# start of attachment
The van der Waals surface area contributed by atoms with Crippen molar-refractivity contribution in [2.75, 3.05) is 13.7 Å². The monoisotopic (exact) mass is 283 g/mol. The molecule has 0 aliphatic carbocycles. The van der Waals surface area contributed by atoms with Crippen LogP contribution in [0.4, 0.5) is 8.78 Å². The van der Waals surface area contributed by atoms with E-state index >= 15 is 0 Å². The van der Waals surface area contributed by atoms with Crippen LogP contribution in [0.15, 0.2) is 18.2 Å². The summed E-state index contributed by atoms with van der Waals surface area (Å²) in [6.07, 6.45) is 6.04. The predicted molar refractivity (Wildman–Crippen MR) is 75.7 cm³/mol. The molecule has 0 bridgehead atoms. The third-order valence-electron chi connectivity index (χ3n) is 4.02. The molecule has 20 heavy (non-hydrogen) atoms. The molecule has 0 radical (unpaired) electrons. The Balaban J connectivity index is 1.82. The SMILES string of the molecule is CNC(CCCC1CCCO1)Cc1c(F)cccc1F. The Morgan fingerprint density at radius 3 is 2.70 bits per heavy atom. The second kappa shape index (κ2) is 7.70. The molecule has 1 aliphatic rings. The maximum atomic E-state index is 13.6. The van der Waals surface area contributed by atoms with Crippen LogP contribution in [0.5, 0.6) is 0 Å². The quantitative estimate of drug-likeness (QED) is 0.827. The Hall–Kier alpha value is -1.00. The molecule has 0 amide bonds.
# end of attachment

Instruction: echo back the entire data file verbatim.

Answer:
The van der Waals surface area contributed by atoms with Crippen molar-refractivity contribution in [2.75, 3.05) is 13.7 Å². The monoisotopic (exact) mass is 283 g/mol. The molecule has 0 aliphatic carbocycles. The van der Waals surface area contributed by atoms with Crippen LogP contribution in [0.4, 0.5) is 8.78 Å². The van der Waals surface area contributed by atoms with E-state index >= 15 is 0 Å². The van der Waals surface area contributed by atoms with Crippen LogP contribution in [0.15, 0.2) is 18.2 Å². The summed E-state index contributed by atoms with van der Waals surface area (Å²) in [6.07, 6.45) is 6.04. The predicted molar refractivity (Wildman–Crippen MR) is 75.7 cm³/mol. The molecule has 0 bridgehead atoms. The third-order valence-electron chi connectivity index (χ3n) is 4.02. The molecule has 20 heavy (non-hydrogen) atoms. The molecule has 0 radical (unpaired) electrons. The Balaban J connectivity index is 1.82. The SMILES string of the molecule is CNC(CCCC1CCCO1)Cc1c(F)cccc1F. The Morgan fingerprint density at radius 3 is 2.70 bits per heavy atom. The second kappa shape index (κ2) is 7.70. The molecule has 1 aliphatic rings. The maximum atomic E-state index is 13.6. The van der Waals surface area contributed by atoms with Crippen LogP contribution in [0.5, 0.6) is 0 Å². The quantitative estimate of drug-likeness (QED) is 0.827. The Hall–Kier alpha value is -1.00. The molecule has 0 amide bonds.